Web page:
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Fluid Journal : Fluid Journal 1996-1998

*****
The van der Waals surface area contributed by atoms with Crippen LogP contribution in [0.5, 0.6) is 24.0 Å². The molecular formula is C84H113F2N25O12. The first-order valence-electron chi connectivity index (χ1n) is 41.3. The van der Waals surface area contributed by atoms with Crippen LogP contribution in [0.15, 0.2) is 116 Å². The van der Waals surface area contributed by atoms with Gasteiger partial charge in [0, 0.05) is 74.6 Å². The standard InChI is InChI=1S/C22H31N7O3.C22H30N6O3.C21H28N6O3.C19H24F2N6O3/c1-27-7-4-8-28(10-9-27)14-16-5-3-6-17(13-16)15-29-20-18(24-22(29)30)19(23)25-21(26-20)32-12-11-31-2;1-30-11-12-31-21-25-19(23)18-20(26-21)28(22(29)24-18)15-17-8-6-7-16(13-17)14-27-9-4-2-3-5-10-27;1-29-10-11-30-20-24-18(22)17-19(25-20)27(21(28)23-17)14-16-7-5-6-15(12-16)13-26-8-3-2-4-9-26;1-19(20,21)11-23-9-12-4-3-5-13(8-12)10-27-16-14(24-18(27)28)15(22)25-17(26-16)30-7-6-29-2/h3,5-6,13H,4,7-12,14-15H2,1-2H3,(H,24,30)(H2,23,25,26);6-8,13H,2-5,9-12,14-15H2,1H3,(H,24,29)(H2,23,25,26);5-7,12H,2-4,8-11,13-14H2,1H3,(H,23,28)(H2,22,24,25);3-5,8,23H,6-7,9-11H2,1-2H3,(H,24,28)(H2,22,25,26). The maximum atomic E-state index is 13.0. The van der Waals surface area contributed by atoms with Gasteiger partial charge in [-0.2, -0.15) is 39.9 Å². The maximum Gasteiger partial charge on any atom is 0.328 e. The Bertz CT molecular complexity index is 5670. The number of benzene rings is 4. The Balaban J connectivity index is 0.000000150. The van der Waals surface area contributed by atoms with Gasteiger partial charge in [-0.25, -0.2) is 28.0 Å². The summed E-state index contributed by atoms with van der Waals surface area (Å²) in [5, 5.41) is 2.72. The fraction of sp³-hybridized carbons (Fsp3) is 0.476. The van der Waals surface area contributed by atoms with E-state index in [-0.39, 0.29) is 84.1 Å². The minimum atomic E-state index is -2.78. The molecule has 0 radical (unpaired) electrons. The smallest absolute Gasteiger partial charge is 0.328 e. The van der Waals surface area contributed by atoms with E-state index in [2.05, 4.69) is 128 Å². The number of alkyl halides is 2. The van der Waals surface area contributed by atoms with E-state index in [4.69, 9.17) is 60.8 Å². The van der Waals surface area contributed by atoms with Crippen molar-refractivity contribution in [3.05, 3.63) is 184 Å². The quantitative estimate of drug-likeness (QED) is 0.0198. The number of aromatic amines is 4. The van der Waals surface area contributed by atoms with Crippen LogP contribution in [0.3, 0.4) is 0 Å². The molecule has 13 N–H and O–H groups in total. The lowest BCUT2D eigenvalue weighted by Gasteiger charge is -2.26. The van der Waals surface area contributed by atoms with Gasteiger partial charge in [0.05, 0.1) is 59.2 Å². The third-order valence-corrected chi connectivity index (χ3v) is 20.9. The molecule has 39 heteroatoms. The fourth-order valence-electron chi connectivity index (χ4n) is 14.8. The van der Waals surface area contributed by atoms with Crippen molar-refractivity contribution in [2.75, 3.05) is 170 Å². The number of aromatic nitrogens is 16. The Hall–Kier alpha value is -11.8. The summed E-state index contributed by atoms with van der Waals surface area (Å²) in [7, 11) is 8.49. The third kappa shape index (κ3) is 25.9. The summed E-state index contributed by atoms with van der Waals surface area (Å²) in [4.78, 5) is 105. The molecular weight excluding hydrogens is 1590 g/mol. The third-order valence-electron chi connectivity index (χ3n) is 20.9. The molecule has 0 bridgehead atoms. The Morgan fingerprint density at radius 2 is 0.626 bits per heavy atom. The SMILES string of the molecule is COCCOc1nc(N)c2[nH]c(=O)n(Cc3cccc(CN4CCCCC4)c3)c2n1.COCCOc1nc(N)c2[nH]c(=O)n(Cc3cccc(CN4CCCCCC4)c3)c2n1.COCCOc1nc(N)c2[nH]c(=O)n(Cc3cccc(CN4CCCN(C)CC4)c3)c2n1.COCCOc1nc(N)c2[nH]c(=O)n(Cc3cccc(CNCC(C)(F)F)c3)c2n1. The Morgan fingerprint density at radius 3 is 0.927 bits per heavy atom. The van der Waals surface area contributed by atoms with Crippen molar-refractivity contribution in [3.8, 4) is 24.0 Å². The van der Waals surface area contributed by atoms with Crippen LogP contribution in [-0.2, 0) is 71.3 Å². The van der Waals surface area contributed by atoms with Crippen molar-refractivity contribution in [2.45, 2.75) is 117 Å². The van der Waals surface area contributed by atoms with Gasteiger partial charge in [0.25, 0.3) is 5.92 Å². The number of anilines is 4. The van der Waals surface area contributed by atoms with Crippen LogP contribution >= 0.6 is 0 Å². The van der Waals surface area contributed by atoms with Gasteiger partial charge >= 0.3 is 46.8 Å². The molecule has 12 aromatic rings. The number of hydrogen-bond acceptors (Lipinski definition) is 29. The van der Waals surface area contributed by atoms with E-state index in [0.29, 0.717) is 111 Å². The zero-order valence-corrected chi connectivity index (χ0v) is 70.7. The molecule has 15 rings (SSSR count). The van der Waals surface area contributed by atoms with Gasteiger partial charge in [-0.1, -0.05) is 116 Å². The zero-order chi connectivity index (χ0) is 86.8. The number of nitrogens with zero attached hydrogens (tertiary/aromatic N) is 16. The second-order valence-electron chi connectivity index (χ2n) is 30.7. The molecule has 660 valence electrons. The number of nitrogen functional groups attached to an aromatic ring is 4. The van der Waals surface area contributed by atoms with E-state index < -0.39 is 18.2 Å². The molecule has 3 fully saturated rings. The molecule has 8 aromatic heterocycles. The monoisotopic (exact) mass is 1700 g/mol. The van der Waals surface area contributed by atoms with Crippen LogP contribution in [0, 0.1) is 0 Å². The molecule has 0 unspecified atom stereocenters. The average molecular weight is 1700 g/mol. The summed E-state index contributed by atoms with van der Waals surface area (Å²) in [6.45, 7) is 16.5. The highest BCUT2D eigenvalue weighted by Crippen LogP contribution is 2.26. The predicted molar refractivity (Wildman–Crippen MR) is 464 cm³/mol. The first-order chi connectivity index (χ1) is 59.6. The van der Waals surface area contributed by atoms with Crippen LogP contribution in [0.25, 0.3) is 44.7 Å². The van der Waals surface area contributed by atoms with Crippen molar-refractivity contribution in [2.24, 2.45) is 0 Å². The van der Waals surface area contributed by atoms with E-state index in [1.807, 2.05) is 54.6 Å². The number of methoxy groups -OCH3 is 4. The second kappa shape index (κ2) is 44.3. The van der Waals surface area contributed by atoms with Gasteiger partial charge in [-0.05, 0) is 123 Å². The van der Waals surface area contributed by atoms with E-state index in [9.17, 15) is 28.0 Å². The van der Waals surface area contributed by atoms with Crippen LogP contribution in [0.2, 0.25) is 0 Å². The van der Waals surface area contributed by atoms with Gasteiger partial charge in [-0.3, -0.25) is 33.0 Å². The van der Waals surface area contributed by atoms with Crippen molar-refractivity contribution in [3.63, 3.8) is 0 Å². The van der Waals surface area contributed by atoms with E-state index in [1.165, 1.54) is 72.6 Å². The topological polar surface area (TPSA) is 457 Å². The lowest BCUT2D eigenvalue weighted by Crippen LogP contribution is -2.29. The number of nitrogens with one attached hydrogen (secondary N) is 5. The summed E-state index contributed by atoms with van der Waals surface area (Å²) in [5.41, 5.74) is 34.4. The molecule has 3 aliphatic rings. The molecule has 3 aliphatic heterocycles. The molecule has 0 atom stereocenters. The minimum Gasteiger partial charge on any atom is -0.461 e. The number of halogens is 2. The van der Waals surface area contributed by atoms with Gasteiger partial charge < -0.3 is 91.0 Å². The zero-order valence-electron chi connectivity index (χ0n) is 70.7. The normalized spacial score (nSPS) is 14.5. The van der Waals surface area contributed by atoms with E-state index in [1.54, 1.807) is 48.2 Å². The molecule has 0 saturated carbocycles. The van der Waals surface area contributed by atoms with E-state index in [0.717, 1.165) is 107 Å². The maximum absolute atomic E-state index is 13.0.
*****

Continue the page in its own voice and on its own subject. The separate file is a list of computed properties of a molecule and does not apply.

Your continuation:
1 Fluid Journal Fall 1996 While profitable alfalfa production is the objective of any grower, today's farmers must also be aware of how their production practices affect the environment---both short- and long- term. The level at which growers manage their fertilizers and fertility can influence the environment. Balancing nutrient needs with other management practices sets the stage for efficient alfalfa production. A partial listing of those practices that impact on nutrient-use efficiency includes: • liming • equipment operation • timeliness • tillage • rotation • varieties • water management • seed quality • planting date • pest control. All of these decisions on input use can be made in a way that protects and even enhances the environment while meeting the need for profitability. Additional help can be found by contacting your extension agent, local fertilizer dealer, or crop consultant. In this discussion we'll review some of the problems or symptoms that occur in alfalfa production, then describe proven management practices that growers have relied upon to correct FFF Review Management Key In Efficient, Profitable Alfalfa Production Nutrient needs and profitability must be balanced with environmental stewardship. Figure 1. Weak, thinning alfalfa stands. them. We'll also cite an example of how proper use of inputs can optimize profits. Weak, thinning stands Thick, vigorous alfalfa stands are essential to obtain high yields and quality alfalfa. Research has shown that potassium (K) is the most important nutrient in maintaining productive alfalfa stands. Figure 1 shows how an alfalfa stand deprived of adequate potash becomes thin. Under low K conditions, alfalfa plants lose vigor and are unable to compete with weeds and grasses. Frequent clipping schedules demanded by maximum economic yield (MEY) producers cannot be met. Consequently, plants die and the stand remaining is weak and unprofitable. Other conditions contributing to thin alfalfa stands include: • soil acidity • low soil phosphorus levels • poorly adapted varieties • insects • diseases • improper cutting schedules. Alfalfa stands that start to thin and are slow to regrow after clipping can cut farmers' profits by: • lowering hay yields • producing less total digestible nutrient (TDN) • requiring outlays to purchase feed • necessitating expenditures to reestablish stands. The antidote is an adequate K program that helps alfalfa build food storage levels in roots and then helps translocate these reserves when the plant needs them for regrowth. Ample food reserves are essential for faster regrowth after harvest to meet the demands of frequent cuttings. Adequate food reserves in the roots are also an important factor in protecting the plant against winter kill. As you plan your alfalfa fertilizer program, be sure that K is not a limiting factor. A good rule of thumb on soils requiring K is to use 50 to 60 lbs of K2O for every ton of alfalfa hay you expect to harvest. The rewards are a stronger, more vigorous, longer-lived stand with high yield and good quality potential. Chlorosis This typical K deficiency symptom of alfalfa is easily recognized. It consists
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